This book is a fun cross between monsters and classic art. The illustrations have vivid colors and a cute hamster who tends to all the art supplies. The end of the book contains a section with a brief, kid-friendly description of each artist contained within. Fun and educational!— From Kim's Picks
A new kid-friendly tour of art history from the inventive Newbolds.
Edward Hopper’s monster lurks outside the nighthawks’ diner. James Whistler’s monster rocks in her chair. Monsters invade masterpieces by Dorthea Tanning, Paul Cezanne, M.C. Escher, Jean Michel Basquiat, Giuseppe Archimboldo, Rene Magritte, Henri Rousseau, Franz Kline, Frida Kahlo, Bob Thompson, Henri Toulouse-Lautrec, Thomas Hart Benton, and Helen Frankenthaler. The monster emerging from Claude Monet’s waterlilies is unforgettable.
Our guide for this romp through re-imagined masterpieces is an engaging hamster. Thumbnail biographies of the artists identify their iconic works.
About the Author
AMY NEWBOLD conceived IF PICASSO PAINTED A SNOWMAN book while visiting the Musée Picasso in Paris. If she were to draw a snowman, she would probably start with three white circles stacked one upon another…or maybe just two. Now she's back with IF DA VINCI PAINTED A DINOSAUR and IF MONET PAINTED A MONSTER.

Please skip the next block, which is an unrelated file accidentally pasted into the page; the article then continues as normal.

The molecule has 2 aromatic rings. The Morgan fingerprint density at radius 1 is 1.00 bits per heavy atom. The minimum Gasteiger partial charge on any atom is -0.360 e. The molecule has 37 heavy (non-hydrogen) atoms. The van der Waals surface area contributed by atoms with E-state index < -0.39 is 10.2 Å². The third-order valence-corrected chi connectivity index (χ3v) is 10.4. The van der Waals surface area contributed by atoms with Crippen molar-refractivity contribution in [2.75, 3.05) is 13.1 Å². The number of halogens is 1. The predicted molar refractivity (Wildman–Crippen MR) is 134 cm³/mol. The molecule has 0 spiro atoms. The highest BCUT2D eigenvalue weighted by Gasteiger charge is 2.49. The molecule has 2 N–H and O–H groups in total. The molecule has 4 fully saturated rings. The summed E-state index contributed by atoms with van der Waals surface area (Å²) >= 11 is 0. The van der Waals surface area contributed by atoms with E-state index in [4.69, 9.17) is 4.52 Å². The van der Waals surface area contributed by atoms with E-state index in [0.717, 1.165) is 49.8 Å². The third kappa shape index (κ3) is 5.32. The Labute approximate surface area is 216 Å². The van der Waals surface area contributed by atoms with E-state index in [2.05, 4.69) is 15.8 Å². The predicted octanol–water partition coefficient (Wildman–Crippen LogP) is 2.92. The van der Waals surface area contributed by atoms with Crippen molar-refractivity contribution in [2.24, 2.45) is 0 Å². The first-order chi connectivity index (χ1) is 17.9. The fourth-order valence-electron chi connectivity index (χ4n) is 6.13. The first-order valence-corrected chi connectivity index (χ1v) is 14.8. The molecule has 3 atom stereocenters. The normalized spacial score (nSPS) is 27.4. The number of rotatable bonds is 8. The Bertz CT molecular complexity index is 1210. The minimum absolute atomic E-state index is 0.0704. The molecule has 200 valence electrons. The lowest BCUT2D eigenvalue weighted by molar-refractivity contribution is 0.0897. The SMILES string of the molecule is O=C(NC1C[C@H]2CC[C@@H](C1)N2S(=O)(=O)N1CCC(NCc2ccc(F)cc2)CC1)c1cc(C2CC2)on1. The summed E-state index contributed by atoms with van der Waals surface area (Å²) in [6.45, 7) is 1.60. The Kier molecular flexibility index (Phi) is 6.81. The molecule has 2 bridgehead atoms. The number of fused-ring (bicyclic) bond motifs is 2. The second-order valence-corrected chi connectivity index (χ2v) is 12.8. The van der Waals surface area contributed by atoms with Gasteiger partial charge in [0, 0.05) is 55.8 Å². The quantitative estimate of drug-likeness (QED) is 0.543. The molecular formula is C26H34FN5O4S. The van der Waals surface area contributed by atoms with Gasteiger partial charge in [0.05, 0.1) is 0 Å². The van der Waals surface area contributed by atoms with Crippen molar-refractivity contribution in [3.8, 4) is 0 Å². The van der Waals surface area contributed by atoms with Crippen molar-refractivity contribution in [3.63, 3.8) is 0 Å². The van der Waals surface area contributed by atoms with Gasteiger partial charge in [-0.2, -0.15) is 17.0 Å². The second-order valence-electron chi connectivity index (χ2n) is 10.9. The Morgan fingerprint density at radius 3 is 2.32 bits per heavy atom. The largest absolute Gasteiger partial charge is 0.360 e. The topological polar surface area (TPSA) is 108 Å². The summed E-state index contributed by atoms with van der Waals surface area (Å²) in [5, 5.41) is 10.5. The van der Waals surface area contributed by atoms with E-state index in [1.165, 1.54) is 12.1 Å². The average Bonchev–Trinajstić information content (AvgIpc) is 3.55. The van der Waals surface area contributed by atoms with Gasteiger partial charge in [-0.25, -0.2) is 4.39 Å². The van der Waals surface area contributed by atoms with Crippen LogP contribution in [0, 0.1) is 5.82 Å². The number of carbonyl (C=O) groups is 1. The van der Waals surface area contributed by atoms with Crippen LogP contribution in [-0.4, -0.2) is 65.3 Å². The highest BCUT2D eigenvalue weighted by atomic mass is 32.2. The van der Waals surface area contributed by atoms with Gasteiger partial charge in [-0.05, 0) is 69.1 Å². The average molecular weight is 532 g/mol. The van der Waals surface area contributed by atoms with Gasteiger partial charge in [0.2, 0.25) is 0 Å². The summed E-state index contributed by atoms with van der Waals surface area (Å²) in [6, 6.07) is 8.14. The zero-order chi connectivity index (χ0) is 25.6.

Award-winning illustrator GREG NEWBOLD grew up drawing superheroes and Dr. Seuss characters on giant rolls of newsprint in his childhood basement. He once copied a Vincent van Gogh painting for his college art history class instead of writing a paper. Greg has created work for clients such as Kleenex, Fedex, Heinz, Smucker’s, and American Express as well as illustrating a dozen books for children, including If Da Vinci Painted a Dinosaur, If Picasso Painted a Snowman, The Barnyard Night Before Christmas, The Touch of the Master’s Hand, Winter Lullaby, and Spring Song. Greg lives in Salt Lake City with his wife, Amy.
Kids love monsters, kids love to draw, and, after being introduced to these silly reincarnations, kids should begin to at least like art—whether they're attracted to Arcimboldo's fanciful sixteenth-century vegetable collages or wowed by Basquiat's exuberant graffiti.
— Kathleen McBroom
An engaging approach to
— If Monet Painted a Monster